by Barbara Slavin
The “burkini” controversy is about much more than proper attire on France’s Mediterranean Coast.
The victim of repeated brutal terrorist attacks by men claiming affiliation with the Islamic State (ISIS), France is understandably uneasy at the growth of a native Muslim population that distinguishes itself from the general public in such an obvious way. But the tactics used by some French municipalities this summer to address this anxiety were wrong. The country that produced the Declaration of the Rights of Man and the Citizen in 1789 should know that compulsion, especially when applied to such a personal matter as dress, is bound to be counterproductive.
Fortunately, French courts have ruled the burkini ban unconstitutional after an uproar followed publication of photos showing police forcing a woman to remove a long-sleeved tunic at a beach in Cannes. However, France still forbids headscarves and other symbols of religion in state schools.
The birthplace of the bikini, France has long been known for its relaxed attitudes toward sex and its highly developed sense of fashion. To many French, conservative Islamic dress is an affront to both. As far back as the 19th century, the French writer Guy de Maupassant described black-shrouded Muslim women as resembling “death out for a walk.”
French secular nationalists fear that more and more French Muslims will be coerced into wearing Islamic dress by religious authorities, male relatives and conformist pressure and that that will make other French women feel ill at ease. Some supporters of the ban on Islamic attire in public places also assert that they are actually freeing women from having to wear uncomfortable clothing.
In fact, forbidding Islamic dress forces observant Muslim women to remain indoors and prevents them from participating in activities enjoyed by the rest of society.
On the opposite side, obligatory veiling is also wrong but not always an impediment to women’s advancement. In Iran, where woman have been obliged to cover their hair and bodies in public since shortly after the 1979 revolution, women from traditional families who previously felt unwelcome at Iranian universities were able to obtain higher education for the first time.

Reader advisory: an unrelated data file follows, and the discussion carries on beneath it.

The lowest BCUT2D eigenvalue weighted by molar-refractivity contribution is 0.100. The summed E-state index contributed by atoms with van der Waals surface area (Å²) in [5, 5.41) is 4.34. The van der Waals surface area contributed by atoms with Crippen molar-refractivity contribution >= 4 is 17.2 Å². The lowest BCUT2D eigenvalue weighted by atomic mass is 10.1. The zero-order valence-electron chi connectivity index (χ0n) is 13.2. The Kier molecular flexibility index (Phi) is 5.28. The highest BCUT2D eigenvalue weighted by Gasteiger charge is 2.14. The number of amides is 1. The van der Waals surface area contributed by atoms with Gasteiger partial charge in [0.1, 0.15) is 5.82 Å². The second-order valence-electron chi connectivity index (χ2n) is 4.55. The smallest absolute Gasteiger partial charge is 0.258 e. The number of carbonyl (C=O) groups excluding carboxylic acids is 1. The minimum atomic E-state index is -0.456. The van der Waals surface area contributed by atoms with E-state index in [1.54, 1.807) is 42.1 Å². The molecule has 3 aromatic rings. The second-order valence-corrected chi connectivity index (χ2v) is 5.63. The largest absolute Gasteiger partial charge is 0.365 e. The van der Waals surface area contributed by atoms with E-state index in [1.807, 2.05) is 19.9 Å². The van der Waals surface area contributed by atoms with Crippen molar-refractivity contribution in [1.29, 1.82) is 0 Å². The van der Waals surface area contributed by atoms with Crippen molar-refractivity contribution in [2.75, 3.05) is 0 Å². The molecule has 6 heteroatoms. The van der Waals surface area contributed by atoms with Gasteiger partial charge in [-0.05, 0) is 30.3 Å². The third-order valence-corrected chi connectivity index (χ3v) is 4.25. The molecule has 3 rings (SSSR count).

Many of these women have gone on to support feminist movements that are demanding more equal rights in the family and the workplace.
Meanwhile, there has been a growing backlash in Iran against obligatory veiling, known as the hijab. Young women subvert the purpose of hijab by wearing tight, bright clothing, dying their hair blond and painting their nails. Others have started a movement called “my stealthy freedom” and post pictures of themselves on social media with their hair streaming in the wind.
The longer the Iranian government insists on the veil, the less popular both the government and the veil are bound to be.
At the same time, Western governments that try to discourage the use of the hijab risk producing the opposite result as women show pride in their religious and ethnic identity. Case in point: sales of burkinis have soared since the French contretemps.
Having visited Iran many times, I always relish the moment when I get on the airplane to go home and can remove the obligatory headscarf. Being able to feel the air around one’s neck and ears again after days without that sensation in public is a pleasure that few men can appreciate. But I also respect those who choose to wear Islamic dress and who believe that their religion values their decision to do so.
The recent Olympics show that it is possible – thanks to modern fabrics – to wear hijab and still win medals. Among those veiled athletes who made it to the medals podium was an American, Ibtihaj Muhammad, who won a bronze in fencing. An Iranian, Kimia Alizadeh Zenoorin, also won a bronze, in taekwondo, the first woman from the Islamic Republic to ever win an Olympic medal. She arrived home to see billboards of her smiling face displayed prominently along the roadways of Tehran.
In an ideal world, women would be able to choose their mode of dress without governmental or societal pressures. Even in the United States, however, that has not always been the case.
In this analyst’s youth, girls were forbidden to wear pants to public school and skirts had to cover the knee. School officials with rulers actually patrolled the halls, stopping girls to measure their skirt length and sending home those whose clothes were deemed insufficiently modest. Such rules undoubtedly contributed to the subsequent popularity of blue jeans and mini-skirts.
For centuries, men have tried to prove their power by controlling the appearance and behavior of women. Male dress designers have exerted their own tyranny by decreeing whether skirts should be long or short, tight or loose. Recently fired Fox News executive Roger Ailes reportedly demanded that women anchors wear skirts, not pants, on air so he and other viewers could see their legs.
Now the American people appear poised to elect a woman as president who has campaigned across the country wearing pants and low-heeled shoes. To paraphrase Martin Luther King, perhaps it’s time to judge women by the content of their characters and not by the cut of their clothes.